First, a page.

After Dr. Messonier's comments, Trump put Pence in charge of the coronavirus response. And then he put Kushner in charge. And then everything worked out JUST FINE.

Haha, no. They found new and different ways to fuck it up utterly, which is a story for another day. To his credit, though, Pence did put FEMA front and center, bring the FDA back into the conversation, and enhance the role of the CDC. Plus he gave Azar's spot on the dais to Seema Verma. Womp womp!

The White House has now parked two political minders at HHS, including campaign aide Michael Caputo, to babysit Azar and make sure he doesn't fuck anything else up.

The Journal reports that Azar is taking it hard, grousing that he's "not even really the secretary of HHS anymore." Which might give us a little jolt of schadenfreude, if we hadn't spent the last month writing about Kushner's disastrous efforts to MBA the supply chain of PPE and ventilators.

When They Start to Sing Your Praises, You Know They're Sharpening the Knife

"I believe in servant leadership," Azar told the Journal. "It is core to my being to empower leaders." If this was evangelical-speak for "I embrace my new, reduced station in life and hope that those who replaced me get blamed for this debacle," it probably won't work. The White House PR team has been singing Azar's praises, which is usually a prelude to an announcement of resignation at 8 p.m. on a Friday. (Oh, hey, this is Thursday!)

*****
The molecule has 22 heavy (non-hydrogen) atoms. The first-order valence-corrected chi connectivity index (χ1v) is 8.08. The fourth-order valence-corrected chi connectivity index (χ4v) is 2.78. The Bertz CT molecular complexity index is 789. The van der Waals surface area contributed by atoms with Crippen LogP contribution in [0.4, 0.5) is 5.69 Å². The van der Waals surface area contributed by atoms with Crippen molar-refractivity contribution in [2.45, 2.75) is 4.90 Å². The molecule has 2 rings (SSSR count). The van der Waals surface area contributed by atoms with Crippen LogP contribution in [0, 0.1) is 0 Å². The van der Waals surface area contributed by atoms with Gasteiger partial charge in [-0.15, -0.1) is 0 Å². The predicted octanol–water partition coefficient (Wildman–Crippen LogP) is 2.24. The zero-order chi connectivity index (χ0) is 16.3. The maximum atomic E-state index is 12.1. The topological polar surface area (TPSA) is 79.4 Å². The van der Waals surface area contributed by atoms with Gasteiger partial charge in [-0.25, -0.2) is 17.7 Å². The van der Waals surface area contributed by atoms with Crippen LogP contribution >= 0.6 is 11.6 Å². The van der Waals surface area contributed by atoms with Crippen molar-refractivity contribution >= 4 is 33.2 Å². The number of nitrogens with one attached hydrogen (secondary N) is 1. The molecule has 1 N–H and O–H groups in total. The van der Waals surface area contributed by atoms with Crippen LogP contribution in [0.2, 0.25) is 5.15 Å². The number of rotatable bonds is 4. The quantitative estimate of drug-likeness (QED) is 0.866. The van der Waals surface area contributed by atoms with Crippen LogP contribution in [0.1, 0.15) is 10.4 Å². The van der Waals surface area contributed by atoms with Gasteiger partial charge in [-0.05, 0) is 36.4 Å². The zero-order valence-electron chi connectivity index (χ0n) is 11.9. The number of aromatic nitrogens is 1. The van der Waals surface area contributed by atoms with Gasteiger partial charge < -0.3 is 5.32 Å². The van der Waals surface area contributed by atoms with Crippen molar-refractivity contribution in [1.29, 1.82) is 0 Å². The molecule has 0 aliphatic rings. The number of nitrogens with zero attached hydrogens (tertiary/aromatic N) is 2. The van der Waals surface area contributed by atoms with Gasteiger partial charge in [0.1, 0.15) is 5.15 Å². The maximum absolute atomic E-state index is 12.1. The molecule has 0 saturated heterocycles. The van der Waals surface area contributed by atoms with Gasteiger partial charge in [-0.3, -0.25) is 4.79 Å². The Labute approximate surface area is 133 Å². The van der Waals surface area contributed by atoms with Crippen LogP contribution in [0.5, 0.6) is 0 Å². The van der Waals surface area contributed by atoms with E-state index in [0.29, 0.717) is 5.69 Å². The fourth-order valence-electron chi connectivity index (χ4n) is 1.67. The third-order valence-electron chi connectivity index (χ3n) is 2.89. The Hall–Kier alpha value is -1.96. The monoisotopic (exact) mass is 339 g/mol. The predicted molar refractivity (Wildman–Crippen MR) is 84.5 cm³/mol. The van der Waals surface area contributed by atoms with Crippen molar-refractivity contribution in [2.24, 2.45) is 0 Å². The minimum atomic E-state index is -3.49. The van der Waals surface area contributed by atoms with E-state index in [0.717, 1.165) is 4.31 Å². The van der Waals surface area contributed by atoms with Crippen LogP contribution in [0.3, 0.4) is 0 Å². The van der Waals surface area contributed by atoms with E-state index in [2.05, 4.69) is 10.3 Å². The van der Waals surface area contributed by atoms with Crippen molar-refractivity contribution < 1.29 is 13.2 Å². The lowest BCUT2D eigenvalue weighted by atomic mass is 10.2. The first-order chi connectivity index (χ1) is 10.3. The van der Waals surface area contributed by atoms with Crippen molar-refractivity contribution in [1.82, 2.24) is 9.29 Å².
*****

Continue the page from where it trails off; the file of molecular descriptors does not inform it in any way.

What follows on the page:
White House spokesman Judd Deere said that Azar is "leading on a number of the president's priorities," while Pence's press secretary, Katie Miller, lauded his "partnership and collaboration" with the VP. Even Dr. Hahn from the CDC says the FDA worked "hand-in-hand" with HHS from the jump, even if he wasn't given a seat at the table.

Which is pretty darn chirpy so ... pack your bags, bro.

[WSJ / Reuters]

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Liz Dye

Liz Dye lives in Baltimore with her wonderful husband and a houseful of teenagers. When she isn't being mad about a thing on the internet, she's hiding in plain sight in the carpool line. She's the one wearing yoga pants glaring at her phone.